One of the nice things about writing a dissertation on Bukowski and his writing is that you don't need to necessarily prove/disprove anything. But as you note, you sensed the BS factor. Go through Pleasant's bio a bit and then read what Buk had to say on the same subject. All you need are a few examples to opine that, while the book is out there, it shouldn't necessarily be taken as absolute truth. You don't need to disprove anything; you only need cast some doubt and then decide to draw your conclusions from other sources.

By the way, I'm not trying to tell you what to conclude, but if you do sense that the Pleasant's bio is a barrel of crap (*cough* - as you should :wb: ), then there are low-legwork ways of acknowledging it yet more or less dismissing it). I actually got rid of this book a number of years ago; I got tired of the hyperbole less than halfway in. That in and of itself isn't any reason to discredit it, but I got the sense that Buk's life was interesting enough on its own, but for some reason, Pleasants seemed to need to introduce conclusions about someone that went to great lengths to avoid conclusions being made about himself.
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You're absolutely right. Giving just one or two elements that prove that Pleasants is unreliable is amply enough. I am actually more interested in the why and how of the biographies than their content- and the fact that there is always an element of doubt.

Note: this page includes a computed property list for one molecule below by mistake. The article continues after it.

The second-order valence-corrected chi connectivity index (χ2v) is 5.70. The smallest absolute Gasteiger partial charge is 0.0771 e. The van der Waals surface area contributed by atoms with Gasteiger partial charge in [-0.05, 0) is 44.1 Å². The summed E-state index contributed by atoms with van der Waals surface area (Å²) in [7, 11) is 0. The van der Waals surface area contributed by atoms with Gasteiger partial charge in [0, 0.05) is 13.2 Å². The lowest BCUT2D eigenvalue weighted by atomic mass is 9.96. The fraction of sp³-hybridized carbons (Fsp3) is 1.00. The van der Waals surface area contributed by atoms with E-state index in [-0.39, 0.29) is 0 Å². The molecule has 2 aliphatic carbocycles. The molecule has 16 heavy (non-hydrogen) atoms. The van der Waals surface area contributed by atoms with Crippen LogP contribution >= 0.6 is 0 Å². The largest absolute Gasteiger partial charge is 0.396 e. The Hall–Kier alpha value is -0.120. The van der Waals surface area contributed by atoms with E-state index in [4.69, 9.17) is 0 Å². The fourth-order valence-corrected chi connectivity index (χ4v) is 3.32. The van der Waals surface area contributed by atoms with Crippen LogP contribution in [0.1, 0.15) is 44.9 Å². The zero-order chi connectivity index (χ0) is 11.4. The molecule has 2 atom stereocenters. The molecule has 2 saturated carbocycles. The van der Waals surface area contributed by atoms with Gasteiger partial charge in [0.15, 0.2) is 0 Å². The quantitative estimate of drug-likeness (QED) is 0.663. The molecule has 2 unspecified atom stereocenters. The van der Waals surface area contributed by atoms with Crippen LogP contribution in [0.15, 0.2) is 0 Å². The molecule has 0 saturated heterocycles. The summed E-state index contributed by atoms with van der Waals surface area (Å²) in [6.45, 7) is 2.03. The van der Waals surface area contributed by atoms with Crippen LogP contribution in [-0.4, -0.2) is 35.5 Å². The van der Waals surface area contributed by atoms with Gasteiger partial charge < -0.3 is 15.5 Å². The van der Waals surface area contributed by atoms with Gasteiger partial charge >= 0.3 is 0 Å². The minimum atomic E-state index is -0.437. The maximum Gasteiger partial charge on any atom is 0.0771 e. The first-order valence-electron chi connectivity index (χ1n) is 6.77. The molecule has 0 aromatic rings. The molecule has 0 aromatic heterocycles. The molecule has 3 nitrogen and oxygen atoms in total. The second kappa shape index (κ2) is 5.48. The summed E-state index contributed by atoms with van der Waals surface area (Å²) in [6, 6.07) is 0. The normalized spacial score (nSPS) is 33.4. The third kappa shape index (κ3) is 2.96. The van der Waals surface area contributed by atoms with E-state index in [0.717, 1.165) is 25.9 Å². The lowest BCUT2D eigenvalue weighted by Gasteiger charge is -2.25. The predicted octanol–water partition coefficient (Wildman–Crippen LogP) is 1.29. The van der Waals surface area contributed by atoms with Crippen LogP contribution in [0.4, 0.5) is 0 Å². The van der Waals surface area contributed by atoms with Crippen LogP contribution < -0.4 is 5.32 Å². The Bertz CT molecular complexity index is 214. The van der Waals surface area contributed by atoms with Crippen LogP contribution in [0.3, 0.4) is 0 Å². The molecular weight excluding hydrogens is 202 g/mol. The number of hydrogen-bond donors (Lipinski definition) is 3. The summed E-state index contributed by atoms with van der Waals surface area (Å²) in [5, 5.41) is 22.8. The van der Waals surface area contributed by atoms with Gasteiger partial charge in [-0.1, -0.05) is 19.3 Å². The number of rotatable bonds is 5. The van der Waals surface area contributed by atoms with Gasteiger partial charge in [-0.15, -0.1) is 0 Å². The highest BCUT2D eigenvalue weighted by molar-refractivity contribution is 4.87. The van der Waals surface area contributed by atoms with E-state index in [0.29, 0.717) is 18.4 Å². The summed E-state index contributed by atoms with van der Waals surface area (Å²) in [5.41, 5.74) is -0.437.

And *even if* Pleasants was reliable, what he says still confirms the fact that Bukowski's childhood remains "unverifiable". So we end up with an author who, as you rightly say,
went to great lengths to avoid conclusions being made about himself.
and on top of that you add "biographers" who may have strong personal bias or worse. :rollfool:

Do you know by the way where to find a reliable bio of Pleasants? I don't trust the obituary :/
Dora, it's very important to know, that Bukowski and Pleasants had a serious fall-out with each other long ago (the early 80s as I seem to remember).

Gerald Locklin once (2004?) wrote in an email - not verbatim but from my mind - that he "would take whatever one of them [Pleasants as well as Bukowski] says about the other with a great deal of caution". I can look up the exact quote if you need it.